recovered the bicycle, M.O. 1. Subsequently, Nagarajan (A2
who was acquitted by the trial court) was arrested. After
completion of the investigation, PW-16 Inspector of Police
who succeeded PW-15 (in office) filed the charge sheet.
7. In all prosecution examined 16 witnesses apart from
marking 18 documents and producing 8 material objects to
establish the guilt of the appellant herein. The prosecution
case rests on the circumstantial evidence. The
circumstances are:
(i) That the deceased was trying to woo PW-5 which was
objected to by the appellant herein and in that context
there was an earlier incident of beating up of the
deceased by the appellant;
(ii) That the deceased left the house on the fateful day on
receiving call from the appellant and never returned
thereafter;
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(iii) That the appellant knew as to where the dead body of
the deceased was lying and also the place where the
bicycle of the deceased was available;
(iv) The appellant also knew where MOs 7 and 8 (two
knifes) which are said to have been used for killing the
deceased were hidden.
8. The trial Court on the basis of the abovementioned
circumstances recorded a conclusion that the appellant is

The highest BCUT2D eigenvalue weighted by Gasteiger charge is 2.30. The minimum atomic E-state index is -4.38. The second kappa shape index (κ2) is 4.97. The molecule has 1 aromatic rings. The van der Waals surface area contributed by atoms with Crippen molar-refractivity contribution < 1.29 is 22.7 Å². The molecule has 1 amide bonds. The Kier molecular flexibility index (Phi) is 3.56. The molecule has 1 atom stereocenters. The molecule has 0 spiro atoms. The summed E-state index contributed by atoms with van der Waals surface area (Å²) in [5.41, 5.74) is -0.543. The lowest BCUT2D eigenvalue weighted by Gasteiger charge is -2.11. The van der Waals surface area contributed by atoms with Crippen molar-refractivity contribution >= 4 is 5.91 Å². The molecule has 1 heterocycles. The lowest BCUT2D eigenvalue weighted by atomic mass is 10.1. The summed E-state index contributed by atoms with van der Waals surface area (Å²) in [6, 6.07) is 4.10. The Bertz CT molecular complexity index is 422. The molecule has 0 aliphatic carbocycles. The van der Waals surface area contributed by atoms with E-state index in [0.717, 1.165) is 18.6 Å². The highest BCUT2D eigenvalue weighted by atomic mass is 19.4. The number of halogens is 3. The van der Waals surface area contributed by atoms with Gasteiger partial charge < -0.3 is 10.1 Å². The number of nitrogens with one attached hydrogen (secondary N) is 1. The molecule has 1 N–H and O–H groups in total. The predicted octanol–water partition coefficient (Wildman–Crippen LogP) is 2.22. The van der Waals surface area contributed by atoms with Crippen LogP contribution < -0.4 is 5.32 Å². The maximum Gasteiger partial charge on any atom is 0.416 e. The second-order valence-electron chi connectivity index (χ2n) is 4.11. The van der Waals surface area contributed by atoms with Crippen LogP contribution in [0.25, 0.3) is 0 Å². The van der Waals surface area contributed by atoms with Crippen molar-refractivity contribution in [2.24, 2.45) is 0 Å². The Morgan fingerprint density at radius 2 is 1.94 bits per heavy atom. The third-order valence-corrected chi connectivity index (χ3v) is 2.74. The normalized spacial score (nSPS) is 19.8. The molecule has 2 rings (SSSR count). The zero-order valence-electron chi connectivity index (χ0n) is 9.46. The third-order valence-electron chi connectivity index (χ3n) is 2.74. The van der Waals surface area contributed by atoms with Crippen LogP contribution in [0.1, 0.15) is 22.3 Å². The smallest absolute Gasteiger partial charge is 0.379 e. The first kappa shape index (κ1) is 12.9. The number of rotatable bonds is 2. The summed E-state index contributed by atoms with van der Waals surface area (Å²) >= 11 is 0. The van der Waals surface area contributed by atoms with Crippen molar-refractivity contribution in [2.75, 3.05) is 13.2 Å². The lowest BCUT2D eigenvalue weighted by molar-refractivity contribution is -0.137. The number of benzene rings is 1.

guilty of murdering Muthuramaligam which finding is
confirmed by the High Court.
9. Shri R. Balasubramanian, the learned senior counsel for
the appellant argued that the evidence on record is wholly
inadequate to record the finding of guilt against the
appellant. (a) It is submitted that PWs 3 to 5 who were
examined to establish the motive and the background for
the offence turned hostile. Therefore, there is no evidence
on record to establish the motive. (b) With regard to the
fact that the deceased left his residence on the fateful day
on receipt of a phone call from the appellant herein is not
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clearly established as there is nothing in the evidence of PW-
1 to indicate that he knew the appellant prior to the
telephonic conversation and he could identify the voice of
the appellant. Assuming for the sake of argument that the
caller identified himself by the name “Sangili”, it is not
conclusive that the caller was the appellant herein. There is
no evidence on record that anybody saw both the deceased
and accused together on the evening of the fateful day. (c)
The recoveries made pursuant to Ex.P5 are highly doubtful
as the evidence of PW-7 who happens to be the Panch
witness both before the arrest of the appellant and also
various recoveries made pursuant to Ex.P5 is full of
contradictions and does not inspire any confidence in the
truthfulness of the witness.